- Though less people are teleworking lately, signs suggest it’s now a permanent feature of the economy.
- 11% of American workers were still remote in December as return-to-office slowed.
- Data from Indeed shows remote-friendly jobs becoming more common among both listings and searches.
While life in the US slowly returns to some pre-pandemic norms, telework is shaping up to be a permanent feature of the economy.
The latest jobs data shows the return-to-office wave slowing. About 11.1% of workers telecommuted in December, according to the government jobs report published Friday. That’s only slightly down from the prior month’s count of 11.3%.
The percentage comes from the Bureau of Labor Statistics' monthly household survey, specifically a supplemental section added to measure the impact of the coronavirus recession. The supplementary data first showed up in the agency's August 2020 report, which showed telework at its highest share of 24.3% of workers.
Subsequent waves of virus cases have powered some monthly increases in telework activity, but the share has broadly declined through the course of the crisis.
Now that drop is slowing down, and millions of Americans continue to work from home. The shift could bring huge benefits for parents, disabled workers, and those wanting to move. Yet the option won't be available to everyone, particularly the workers hit hardest by the pandemic.
A massive work-from-home experiment is becoming permanent
The country's workforce embarked on a grand experiment in early 2020 when remote work shifted from a rare feature to the country's new normal.
The share of workers telecommuting gradually shrank as case counts fell, vaccines rolled out, and the US reopened. That the decline is slowing now gives some indication of what the new labor market will look like. While 11.1% is less than half the share seen one year ago, it still represents about 17.3 million US workers.
A permanent shift to remote work, however small, could bring clear benefits to those eligible. It eliminates a daily commute, opening up new housing markets outside of expensive cities. Parents have more flexibility when it comes to participating in childcare, and home offices can often better accommodate workers with disabilities. Remote work also gives people of color the chance to avoid the code-switching required in primarily white workplaces.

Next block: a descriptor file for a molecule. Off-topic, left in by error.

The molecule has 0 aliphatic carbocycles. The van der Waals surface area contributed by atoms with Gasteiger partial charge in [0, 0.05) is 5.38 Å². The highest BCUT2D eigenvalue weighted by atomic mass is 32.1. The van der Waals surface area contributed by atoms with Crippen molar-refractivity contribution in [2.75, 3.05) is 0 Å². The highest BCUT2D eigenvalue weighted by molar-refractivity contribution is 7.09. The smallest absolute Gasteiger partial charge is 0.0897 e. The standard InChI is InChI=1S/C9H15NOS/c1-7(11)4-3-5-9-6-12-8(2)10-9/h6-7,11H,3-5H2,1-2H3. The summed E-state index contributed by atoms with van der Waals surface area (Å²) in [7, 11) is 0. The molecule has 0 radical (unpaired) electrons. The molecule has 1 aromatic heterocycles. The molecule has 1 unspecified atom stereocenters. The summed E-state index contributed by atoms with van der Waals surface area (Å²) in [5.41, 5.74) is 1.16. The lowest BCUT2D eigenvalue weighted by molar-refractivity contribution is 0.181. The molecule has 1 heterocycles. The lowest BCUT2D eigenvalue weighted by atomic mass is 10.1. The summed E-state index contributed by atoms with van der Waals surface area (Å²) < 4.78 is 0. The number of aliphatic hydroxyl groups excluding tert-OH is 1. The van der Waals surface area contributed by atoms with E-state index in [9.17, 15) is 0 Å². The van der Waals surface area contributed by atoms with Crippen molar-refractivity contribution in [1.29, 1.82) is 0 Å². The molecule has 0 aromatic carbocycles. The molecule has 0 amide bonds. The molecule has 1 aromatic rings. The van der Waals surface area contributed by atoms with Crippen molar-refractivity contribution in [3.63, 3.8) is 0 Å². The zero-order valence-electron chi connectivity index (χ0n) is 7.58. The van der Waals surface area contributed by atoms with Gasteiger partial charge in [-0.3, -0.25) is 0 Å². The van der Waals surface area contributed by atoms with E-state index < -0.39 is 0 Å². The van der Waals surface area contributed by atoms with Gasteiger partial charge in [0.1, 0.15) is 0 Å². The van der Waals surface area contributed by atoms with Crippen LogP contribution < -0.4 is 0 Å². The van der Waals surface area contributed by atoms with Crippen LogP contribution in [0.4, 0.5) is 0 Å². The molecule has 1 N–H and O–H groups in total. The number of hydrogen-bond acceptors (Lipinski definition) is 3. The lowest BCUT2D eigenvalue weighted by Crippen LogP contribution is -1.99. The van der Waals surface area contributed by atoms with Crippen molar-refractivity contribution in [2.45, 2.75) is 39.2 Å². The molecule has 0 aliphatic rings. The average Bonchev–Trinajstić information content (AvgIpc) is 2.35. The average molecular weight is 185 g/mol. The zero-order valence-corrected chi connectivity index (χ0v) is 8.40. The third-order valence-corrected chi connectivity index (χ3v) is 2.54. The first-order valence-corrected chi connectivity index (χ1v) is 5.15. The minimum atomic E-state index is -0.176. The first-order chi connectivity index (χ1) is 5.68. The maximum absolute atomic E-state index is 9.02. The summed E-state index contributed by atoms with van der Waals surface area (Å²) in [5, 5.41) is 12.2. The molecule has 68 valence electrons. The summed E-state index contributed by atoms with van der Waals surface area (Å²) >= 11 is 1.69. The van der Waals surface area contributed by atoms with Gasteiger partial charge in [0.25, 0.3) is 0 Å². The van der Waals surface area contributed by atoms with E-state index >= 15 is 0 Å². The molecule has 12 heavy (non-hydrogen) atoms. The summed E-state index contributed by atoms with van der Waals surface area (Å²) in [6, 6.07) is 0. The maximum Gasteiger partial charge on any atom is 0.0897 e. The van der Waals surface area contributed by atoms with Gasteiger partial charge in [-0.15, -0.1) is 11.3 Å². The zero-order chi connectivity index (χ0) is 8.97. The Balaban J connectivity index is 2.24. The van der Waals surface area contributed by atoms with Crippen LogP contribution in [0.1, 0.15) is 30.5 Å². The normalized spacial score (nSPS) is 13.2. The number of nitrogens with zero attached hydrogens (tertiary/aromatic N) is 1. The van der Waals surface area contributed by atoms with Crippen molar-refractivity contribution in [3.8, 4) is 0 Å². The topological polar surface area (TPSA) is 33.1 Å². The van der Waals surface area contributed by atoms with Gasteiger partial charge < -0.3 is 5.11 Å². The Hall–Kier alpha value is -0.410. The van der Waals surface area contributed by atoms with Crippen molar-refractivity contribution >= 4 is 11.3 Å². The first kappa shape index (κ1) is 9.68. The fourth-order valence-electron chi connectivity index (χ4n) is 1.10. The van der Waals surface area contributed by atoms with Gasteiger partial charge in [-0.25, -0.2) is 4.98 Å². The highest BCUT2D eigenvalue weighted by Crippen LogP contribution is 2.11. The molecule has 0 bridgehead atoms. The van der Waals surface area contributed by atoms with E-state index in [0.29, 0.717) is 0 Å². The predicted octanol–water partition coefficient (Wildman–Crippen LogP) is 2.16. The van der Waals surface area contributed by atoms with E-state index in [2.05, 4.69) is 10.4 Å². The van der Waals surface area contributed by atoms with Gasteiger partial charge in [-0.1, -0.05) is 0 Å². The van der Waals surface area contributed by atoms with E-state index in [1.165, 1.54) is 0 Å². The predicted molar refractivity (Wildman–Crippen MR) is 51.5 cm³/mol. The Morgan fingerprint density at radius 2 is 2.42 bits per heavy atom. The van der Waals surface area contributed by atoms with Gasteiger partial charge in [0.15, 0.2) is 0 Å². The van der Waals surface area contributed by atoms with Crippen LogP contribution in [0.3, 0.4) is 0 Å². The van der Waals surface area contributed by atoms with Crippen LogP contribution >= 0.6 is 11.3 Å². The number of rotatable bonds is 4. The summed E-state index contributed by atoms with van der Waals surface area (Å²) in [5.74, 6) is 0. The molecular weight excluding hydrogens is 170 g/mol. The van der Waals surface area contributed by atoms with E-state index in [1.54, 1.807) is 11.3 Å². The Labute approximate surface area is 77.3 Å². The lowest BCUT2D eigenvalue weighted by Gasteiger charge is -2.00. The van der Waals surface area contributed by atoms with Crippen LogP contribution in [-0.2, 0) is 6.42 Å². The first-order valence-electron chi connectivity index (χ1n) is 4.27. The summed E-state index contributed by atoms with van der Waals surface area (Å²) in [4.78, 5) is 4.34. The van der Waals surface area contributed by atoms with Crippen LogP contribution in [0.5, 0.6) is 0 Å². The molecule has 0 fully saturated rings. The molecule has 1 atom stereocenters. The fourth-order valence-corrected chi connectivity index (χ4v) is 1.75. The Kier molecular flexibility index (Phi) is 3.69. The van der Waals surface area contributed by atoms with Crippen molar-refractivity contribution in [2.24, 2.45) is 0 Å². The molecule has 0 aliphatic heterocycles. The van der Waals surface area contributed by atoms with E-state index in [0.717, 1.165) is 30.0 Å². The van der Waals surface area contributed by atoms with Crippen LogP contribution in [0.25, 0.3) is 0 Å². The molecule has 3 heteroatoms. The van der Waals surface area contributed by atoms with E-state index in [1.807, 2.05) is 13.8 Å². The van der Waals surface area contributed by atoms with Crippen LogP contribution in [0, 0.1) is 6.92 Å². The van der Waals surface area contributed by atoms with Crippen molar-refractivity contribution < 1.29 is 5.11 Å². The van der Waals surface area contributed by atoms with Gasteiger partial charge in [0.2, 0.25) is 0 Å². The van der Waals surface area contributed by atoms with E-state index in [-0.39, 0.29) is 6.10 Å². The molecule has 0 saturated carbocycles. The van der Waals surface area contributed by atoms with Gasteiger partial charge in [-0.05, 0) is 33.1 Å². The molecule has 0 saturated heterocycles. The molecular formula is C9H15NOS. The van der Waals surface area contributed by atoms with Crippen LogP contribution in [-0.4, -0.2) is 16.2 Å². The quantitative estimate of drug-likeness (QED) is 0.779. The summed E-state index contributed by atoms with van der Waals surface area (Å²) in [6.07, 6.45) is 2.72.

Businesses are also preparing for telework to stick around. Roughly 9% of job postings in December mentioned remote-work terms, Indeed economist Nick Bunker tweeted Monday. That's up from the 2019 average of 2.7%. The share has also steadily increased throughout the pandemic, according to the job-search website. While the overall share of telecommuters has shrunk, influential businesses like Salesforce, Spotify, Twitter, and Amazon have announced permanent remote or flexible work policies.
Workers are interested in keeping remote work around, too. The share of Indeed searches that included telework terms averaged 5.5% in December, Bunker said. That's up from 1.3% in 2019.
Preference isn't the only factor powering remote work's longevity. Omicron's rapid spread across the country has delayed return-to-office plans for companies like Google, Lyft, and Meta, many of which have already been postponed due to the Delta wave. The labor shortage has led companies to raise pay and relax some guidelines to better attract workers.
Even the current state of the labor market will play a role in determining the extent to which remote work persists. The sectors that most easily adopted telework — professional and technical services, federal government, financial activities, to name a few — have also been among the fastest to recover pandemic-era job losses.
Conversely, leisure and hospitality businesses still have about 1.2 million jobs to recoup to return to the employment levels seen before the pandemic. Many jobs in the sector require in-person work, hinting future job creation could include fewer remote positions.
How the virus situation develops will almost certainly inform the future of telework. Yet early signs suggest the option will persist for millions, and that could play a major role in shaping the post-pandemic economy.